¶ 8. Defendant's next claim of error is likewise unavailing.   He asserts that the trial court committed reversible error when it allowed the source to listen to the suppressed recording to refresh her memory prior to testifying but failed to ensure “that the [source] actually [had] a present recollection and that otherwise inadmissible evidence [did] not slip in inadvertently for its truth.” 20th Century Wear, Inc. v. Sanmark-Stardust Inc., 747 F.2d 81, 93 n. 17 (2d Cir.1984).   At trial, however, the source testified to her present recollection, stating that she had “a pretty good memory of what happened” on the day of the drug buy and that her testimony was not based on the “refreshings” with police officers the day before.   She testified as an eyewitness-participant to the drug transaction, and was ably cross-examined by defense counsel and impeached by her earlier deposition testimony.   Much like the situation in Zaccaro, where we found that a police officer's alleged use of suppressed evidence to refresh his recollection was harmless because the defendant failed to show prejudice, we can discern no adverse effect on defendant here.  154 Vt. at 94-95, 574 A.2d at 1263.   The critical question under Article 11 is whether the illegal recording or any evidence derived therefrom was introduced into evidence;  it was not.   Barring such a situation, defendant's claim of reversible error fails.

 ¶ 9. Finally, we reject defendant's argument that the trial court erred by admitting evidence of defendant's other drug-related activity and his involvement in an assault.   Defendant claims that the evidence was admitted in violation of Vermont Rule of Evidence 404(b) because its only relevance was to show defendant's propensity to engage in criminal conduct.   See State v. Catsam, 148 Vt. 366, 380, 534 A.2d 184, 193 (1987) (maintaining that other bad act evidence relevant only to show defendant's propensity for criminality is “absolutely inadmissible”).   The record shows, however, that the court allowed the State to introduce evidence of defendant's involvement in another drug transaction on March 24 and a later assault only after defense counsel opened the door to its introduction.   Specifically, defense counsel cross-examined the DEA officer about his knowledge of defendant prior to the controlled buy, implying that the officer had no information connecting defendant to drug activity at the time he began his investigation of defendant.   Furthermore, the defense questioned the officer about surveillance of defendant's home that took place between late January and March 4, suggesting that because the DEA officers did not gather enough evidence against defendant for a search warrant or arrest during that period, there was no evidence linking defendant to drug sales.   Finally, the defense asked the officer about a search of defendant's home and car on April 18, more than a month after the date of the controlled buy.   This prompted the officer to respond that nothing linking defendant to drugs was found during the search.   The trial court allowed the State to introduce testimony about defendant's March 24 drug activity to rebut the inference created by defense counsel that the officers had no reason to suspect defendant other than some bias against him.   Likewise, the court allowed testimony that the April 18 search was pursuant to an assault charge, to counter the suggestion that the officers were merely on a fishing expedition for drug-related evidence and ultimately found nothing.   The trial court was entitled to use its discretion in admitting the evidence under Rule 404(b), not to show a propensity for criminality, but to correct the misimpression of bias created by the defense.  State v. Recor, 150 Vt. 40, 44, 549 A.2d 1382, 1385-86 (1988) (sanctioning State's presentation of other bad acts in response to defense counsel's impeachment of witness's credibility “by painting an incomplete picture of unwarranted bias”);  see also State v. Anderson, 2005 VT 17, ¶ 7, 178 Vt. 467, 868 A.2d 716 (mem.) (stating that review of trial court decision to admit evidence of other crimes, wrongs, or acts under Rule 404(b) is for abuse of discretion).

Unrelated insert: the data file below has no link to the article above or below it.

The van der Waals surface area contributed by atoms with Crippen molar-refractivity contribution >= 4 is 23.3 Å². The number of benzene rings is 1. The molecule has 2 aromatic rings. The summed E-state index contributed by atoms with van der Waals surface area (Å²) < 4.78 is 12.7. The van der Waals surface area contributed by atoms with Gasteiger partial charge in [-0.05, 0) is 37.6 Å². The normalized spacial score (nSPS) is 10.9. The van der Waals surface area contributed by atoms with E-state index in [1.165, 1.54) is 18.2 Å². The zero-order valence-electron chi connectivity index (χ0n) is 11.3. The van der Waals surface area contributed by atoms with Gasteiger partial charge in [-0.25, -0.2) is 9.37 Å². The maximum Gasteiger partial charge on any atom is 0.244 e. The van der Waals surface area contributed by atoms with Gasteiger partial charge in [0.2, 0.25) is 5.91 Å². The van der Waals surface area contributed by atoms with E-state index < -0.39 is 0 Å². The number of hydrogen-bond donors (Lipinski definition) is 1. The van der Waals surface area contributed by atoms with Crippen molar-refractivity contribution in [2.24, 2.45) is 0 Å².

¶ 10.   We agree with defendant that the trial court failed to conduct a proper Rule 403 balancing test in conjunction with its 404(b) ruling.  V.R.E. 403 (allowing otherwise admissible evidence to be excluded “if its probative value is substantially outweighed by the danger of unfair prejudice”).   We have previously stated that the balancing test goes “hand in glove” with a Rule 404(b) determination, and must be conducted on the record, where a specific objection is made.  State v. Shippee, 2003 VT 106, ¶ 11, 176 Vt. 542, 839 A.2d 566 (mem.).   Here, however, defendant failed to make a specific objection to the admission of the March 24 transaction and the later assault at trial, and therefore the Rule 403 claim was waived, absent a showing of plain error.  V.R.E. 103(a)(1), (d) (error cannot be predicated upon a ruling that admits evidence unless a timely objection is made “stating the specific ground for the objection, if the specific ground was not apparent from the context,” or plain error exists);  State v. Hooper, 151 Vt. 42, 46, 557 A.2d 880, 882 (1988).   Both the source and the DEA officer provided testimony that would reasonably lead a jury to believe that defendant handed the drugs to the source at his home on March 4. Thus, we find no plain error and affirm the court's judgment.



FOOTNOTE.   Defendant was also charged with one count of domestic assault;  however, the two counts were tried separately and defendant now appeals only the drug conviction.

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Docket No: No. 05-475.

Decided: May 08, 2007

Court: Supreme Court of Vermont.